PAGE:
The dollar rewrote 13-months highs on Friday to a basket of six major currencies, adding 0.25% after gaining 0.5% on Thursday. The further growth of the US currency from the current levels would mean the end of the consolidation period, which has lasted since May, when the index has fluctuated in a relatively narrow range. The way out of this range can start a new stage of the American currency strengthening, as it was in April-May. The repetition of the spring rally is able to send the dollar index to 100, the psychologically important level, where it had a significant resistance in 2015-2017, being only briefly receding above.
The growth of the dollar this week is mostly due to other currencies’ problems and is not caused by the strong output of American economy. However, the most dramatic decline can be seen for the currencies of the countries with which the United States has some kind of disputes. While the weakening of currencies to the dollar is due to the outflow of investors, there is a higher risk that Trump will once again be dissatisfied with the strengthening of the dollar as it was last month when the symptom rally of the dollar was stopped by Trump’s call for a softer Fed policy.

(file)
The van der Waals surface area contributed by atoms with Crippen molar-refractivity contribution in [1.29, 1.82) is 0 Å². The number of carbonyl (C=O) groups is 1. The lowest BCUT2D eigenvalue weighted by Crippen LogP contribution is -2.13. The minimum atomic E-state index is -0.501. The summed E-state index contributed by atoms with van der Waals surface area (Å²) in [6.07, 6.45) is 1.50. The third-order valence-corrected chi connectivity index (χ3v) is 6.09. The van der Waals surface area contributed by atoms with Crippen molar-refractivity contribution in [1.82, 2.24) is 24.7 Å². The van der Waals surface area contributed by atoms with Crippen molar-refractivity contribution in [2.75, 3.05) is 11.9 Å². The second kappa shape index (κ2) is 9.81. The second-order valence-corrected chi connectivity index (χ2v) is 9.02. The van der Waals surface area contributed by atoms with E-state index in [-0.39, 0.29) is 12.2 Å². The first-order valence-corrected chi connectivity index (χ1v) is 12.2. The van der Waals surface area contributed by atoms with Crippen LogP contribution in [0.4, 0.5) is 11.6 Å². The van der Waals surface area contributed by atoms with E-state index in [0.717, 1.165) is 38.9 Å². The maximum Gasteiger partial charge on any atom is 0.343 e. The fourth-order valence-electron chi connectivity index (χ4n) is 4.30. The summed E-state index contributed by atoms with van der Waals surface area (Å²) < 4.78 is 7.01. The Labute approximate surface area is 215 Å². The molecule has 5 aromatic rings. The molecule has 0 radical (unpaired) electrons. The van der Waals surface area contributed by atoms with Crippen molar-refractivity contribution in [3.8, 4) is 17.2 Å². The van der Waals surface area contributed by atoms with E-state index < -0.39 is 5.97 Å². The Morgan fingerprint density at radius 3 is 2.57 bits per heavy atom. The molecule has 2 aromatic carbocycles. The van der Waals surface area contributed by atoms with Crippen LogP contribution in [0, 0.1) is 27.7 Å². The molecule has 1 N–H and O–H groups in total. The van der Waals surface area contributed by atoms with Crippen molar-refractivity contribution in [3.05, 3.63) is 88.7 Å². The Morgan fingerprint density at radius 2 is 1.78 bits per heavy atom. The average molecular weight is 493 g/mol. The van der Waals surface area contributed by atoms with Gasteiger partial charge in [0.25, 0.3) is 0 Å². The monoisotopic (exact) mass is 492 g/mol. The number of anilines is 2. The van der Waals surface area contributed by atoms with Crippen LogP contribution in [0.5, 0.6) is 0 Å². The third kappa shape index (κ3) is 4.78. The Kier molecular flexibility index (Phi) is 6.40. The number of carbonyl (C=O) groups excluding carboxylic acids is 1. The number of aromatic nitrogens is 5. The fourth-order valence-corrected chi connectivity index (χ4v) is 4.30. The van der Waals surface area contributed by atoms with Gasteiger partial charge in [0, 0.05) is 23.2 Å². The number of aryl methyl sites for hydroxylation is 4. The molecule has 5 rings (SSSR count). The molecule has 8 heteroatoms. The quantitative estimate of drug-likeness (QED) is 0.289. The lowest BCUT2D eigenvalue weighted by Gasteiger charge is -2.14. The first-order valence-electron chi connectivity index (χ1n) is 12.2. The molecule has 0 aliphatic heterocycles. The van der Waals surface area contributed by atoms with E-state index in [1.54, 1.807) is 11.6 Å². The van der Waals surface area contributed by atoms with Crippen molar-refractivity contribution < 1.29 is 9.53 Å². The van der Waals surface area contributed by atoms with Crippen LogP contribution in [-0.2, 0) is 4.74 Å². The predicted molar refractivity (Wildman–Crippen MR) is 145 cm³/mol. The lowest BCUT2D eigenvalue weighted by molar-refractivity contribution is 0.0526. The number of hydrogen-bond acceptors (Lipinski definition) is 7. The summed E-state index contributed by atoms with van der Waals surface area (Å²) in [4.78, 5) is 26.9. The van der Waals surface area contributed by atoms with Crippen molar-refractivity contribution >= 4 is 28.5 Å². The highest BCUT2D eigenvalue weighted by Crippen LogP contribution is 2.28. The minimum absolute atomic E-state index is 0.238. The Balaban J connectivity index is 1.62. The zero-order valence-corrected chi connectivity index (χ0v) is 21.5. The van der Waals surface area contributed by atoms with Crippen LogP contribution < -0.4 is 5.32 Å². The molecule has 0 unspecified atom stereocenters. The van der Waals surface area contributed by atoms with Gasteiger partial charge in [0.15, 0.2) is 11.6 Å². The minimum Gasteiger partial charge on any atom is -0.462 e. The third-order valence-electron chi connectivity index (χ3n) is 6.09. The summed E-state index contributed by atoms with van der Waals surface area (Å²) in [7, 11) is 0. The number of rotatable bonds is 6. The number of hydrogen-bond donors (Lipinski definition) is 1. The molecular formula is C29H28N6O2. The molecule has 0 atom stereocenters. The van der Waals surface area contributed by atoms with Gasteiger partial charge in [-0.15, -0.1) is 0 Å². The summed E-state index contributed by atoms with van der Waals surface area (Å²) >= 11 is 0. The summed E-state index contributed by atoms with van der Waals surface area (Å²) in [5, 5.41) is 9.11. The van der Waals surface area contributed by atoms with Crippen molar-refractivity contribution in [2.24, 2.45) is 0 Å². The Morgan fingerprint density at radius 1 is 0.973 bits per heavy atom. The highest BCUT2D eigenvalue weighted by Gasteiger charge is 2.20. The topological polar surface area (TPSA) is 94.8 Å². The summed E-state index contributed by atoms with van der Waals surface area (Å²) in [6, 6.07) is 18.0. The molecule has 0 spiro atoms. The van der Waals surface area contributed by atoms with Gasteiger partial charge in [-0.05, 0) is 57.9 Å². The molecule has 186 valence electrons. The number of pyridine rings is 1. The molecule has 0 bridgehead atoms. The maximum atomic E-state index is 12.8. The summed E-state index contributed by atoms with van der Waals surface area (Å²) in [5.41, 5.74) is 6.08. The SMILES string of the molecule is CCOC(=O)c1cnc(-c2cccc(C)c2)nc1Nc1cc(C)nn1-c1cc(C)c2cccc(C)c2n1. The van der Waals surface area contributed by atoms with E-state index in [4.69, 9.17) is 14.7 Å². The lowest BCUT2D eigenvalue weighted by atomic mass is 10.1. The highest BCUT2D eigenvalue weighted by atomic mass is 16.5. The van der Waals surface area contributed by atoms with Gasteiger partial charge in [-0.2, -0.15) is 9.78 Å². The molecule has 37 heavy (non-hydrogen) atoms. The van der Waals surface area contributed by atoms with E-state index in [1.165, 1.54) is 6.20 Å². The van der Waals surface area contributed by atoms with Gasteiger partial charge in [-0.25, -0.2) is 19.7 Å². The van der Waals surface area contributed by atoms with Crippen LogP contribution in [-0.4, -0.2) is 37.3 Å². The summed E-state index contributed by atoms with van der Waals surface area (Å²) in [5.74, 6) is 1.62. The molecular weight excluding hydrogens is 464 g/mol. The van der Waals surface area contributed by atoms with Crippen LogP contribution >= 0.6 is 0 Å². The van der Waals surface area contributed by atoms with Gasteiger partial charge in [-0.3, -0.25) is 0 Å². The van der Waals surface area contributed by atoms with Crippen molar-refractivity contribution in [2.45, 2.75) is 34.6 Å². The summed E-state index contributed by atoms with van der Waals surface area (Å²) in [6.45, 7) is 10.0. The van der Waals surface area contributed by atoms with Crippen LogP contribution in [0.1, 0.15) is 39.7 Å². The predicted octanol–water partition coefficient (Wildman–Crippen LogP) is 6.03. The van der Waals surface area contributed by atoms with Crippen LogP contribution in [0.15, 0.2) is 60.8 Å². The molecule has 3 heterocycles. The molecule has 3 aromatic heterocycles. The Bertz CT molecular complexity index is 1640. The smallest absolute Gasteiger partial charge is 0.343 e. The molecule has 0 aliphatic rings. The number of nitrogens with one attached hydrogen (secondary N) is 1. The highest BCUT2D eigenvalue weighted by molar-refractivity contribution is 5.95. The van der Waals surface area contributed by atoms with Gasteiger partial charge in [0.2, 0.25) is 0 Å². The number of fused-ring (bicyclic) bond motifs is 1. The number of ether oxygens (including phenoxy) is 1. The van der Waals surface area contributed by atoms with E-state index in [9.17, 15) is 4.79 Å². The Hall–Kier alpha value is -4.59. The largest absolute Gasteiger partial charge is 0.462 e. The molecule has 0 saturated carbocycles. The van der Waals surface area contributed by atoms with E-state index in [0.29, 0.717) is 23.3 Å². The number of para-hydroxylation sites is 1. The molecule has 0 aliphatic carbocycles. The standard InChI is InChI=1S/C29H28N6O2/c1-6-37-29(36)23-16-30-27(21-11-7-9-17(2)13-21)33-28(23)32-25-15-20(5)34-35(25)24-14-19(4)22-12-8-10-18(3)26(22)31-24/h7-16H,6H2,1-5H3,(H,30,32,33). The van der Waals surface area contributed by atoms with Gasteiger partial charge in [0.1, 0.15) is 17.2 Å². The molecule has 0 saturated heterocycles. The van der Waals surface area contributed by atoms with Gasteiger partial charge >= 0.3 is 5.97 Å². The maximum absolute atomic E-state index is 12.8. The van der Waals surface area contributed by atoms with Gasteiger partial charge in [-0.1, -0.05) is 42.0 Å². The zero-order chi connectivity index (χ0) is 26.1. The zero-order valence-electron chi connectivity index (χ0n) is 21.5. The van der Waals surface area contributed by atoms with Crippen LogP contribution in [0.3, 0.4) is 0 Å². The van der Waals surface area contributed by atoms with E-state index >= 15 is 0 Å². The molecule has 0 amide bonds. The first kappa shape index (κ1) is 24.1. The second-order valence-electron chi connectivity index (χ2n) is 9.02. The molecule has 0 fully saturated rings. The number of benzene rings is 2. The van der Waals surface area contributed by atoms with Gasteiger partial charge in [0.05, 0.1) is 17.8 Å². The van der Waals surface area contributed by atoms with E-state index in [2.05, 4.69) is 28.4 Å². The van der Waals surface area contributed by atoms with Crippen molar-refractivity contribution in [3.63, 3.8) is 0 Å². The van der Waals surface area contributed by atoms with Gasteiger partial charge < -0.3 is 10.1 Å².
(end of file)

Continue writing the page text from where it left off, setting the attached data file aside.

However, the dollar is strengthened for quite objective reasons, so it is unlikely that Trump’s comments would fundamentally roll the course of the American currency.
Once again, the Turkish Lira was among the main victims. It collapsed over the last 24 hours by 7.5% to a new historical low of 5.72 per dollar due to the diplomatic conflict between Ankara and Washington. Since the beginning of the year, USDTRY pair has skyrocketed by 51%.
The Russian rubble lost to the dollar 1.7% on Thursday up to 66.65 per dollar, increasing the pace of the decline since the beginning of the month to 6.7% on the outflow of investors from Russian assets under the threat of new U.S. sanctions.
This morning, sterling has fell to 1.2815, the lowest rate since August 2017 on investors’ fears that Britain would leave the EU without an agreement with Brussels, which would exacerbate economic uncertainty for the country.
The EURUSD pair has fallen on Friday morning below 1.1500, the lowest rate since July 2017 and below trading range for the last 3 months that increased a sale-off by massive stop-orders flow. A single currency is under pressure due to uncertainty around Britain and worries about the Turkish exposure to some European banks.
In addition, the ECB commented on the euro that the increasing protectionism raises risks for the global growth. This was perceived as a signal that the regulator might be willing to soften its rhetoric in the event of a trade conflicts proliferation.
The New Zealand dollar lost 2% to lows of 2.5 years after RBNZ had predicted that it would not raise the rates until 2020.
In the context of reduced trading volumes due to the vacation period, the dollar’s output beyond the established trading range can turn into a rather sharp rally in the coming days.